A place of running water
THERE is something for everyone at Aroona.
Nestled inland from Moffat Beach, Dicky Beach and Currimundi, the elevated yet affordable area is named after a local Aboriginal word meaning place of running water.
Forming a natural backdrop is the Sharyn Bonney Bushland Reserve. Situated between the highway and the beaches on Caloundra’s northern edge, Aroona has gone from one or two houses in each street in the 1970s to a vital cross-section of housing styles that cover the whole spectrum.
With the privilege of being elevated, Aroona offers a ridgeline of stunning coastal views from Mooloolaba to the north and Caloundra to the southeast, and is home to quiet valleys that form the baseline of the community.
It has been the choice area to live for established business people as well as first home buyers. The high-end buyers are looking to enjoy the peace and privacy of the elevated positions with coastal or range views.
There are middle-range homes dating from the late 1980s through to new releases but also entry-level and renovators for those happy to extend from one-bathroom to add an ensuite, a veranda or a pool.
The steadiness of the Aroona property market is the key. It has clawed its way back from the downturn caused by the GFC and is moving into new territory.
New homes have been springing up in and around the area and there are a lot of infill sites but also new boutique estates to the west, near Meridan and Little Mountain.
The suburb consists mainly of traditional brick and tile homes along with some newer beach house-style houses.
The median sales price in the area for March 2018 was $562,500, up from the $432,500 at the same time five years ago.
Aroona’s Central Park is a haven for passive recreation and park cricket, and has a basketball half court.
The natural surrounds make it ideal for family picnics and parties or to simply sit in the shade and reflect on life.
You will also find the natural bushland of Ben Bennett Park with its walking and mountain bike trails.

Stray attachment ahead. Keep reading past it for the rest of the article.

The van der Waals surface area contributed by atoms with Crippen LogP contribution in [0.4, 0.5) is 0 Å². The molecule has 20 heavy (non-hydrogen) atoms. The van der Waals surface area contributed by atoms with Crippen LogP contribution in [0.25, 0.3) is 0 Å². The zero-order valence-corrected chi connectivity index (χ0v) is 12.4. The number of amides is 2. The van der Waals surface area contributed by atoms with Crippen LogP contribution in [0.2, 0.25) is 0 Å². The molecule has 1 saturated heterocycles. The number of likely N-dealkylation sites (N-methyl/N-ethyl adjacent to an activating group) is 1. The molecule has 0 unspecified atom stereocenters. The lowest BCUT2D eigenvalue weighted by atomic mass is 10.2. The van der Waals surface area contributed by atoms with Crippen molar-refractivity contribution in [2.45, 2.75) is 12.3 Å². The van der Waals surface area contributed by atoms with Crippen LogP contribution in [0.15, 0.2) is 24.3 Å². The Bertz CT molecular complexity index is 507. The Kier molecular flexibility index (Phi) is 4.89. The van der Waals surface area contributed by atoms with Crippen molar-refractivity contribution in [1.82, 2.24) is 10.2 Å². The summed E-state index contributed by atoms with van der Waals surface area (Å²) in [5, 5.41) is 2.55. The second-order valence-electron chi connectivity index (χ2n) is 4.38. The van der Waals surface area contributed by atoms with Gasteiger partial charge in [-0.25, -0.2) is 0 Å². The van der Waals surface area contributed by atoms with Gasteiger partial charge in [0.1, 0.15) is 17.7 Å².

The path is easy to follow as it guides visitors through the vegetation of melaleuca and eucalypt forests.
As a reflection of changing attitudes, lifestyles and demographics, what used to be regarded as a drive to Dicky Beach is now a good walk or bike ride.
Then there is Moffat Beach or the Watson St precinct at Currimundi with their coffee spots.
In fact, you are within reach of six quality beaches.
That’s Aroona, at the centre of everything yet a long way from care.
Encompassing 1.9sq km of the Sunshine Coast, Aroona is ideally located where you can have it all, without the busy traffic and crowds.
With easy access to the Bruce Highway, this central location is one not to miss.
There is a local neighbourhood shopping centre and childcare centre plus a major service station at the intersection of Nicklin Way and Beerburrum St.
Yet it is also favoured for its close proximity to the Caloundra CBD and sports facilities, including Caloundra Golf Club and the Arthur St sports grounds, aquatic centre and YMCA.
Aroona is convenient to a variety of schools including Currimundi Primary School, Talara Primary College, Pacific Lutheran College and Caloundra State High School while the Currimundi Marketplace and Parklands Shopping Centre are all very handy.
Looking to Caloundra from Albatross Ave, Aroona.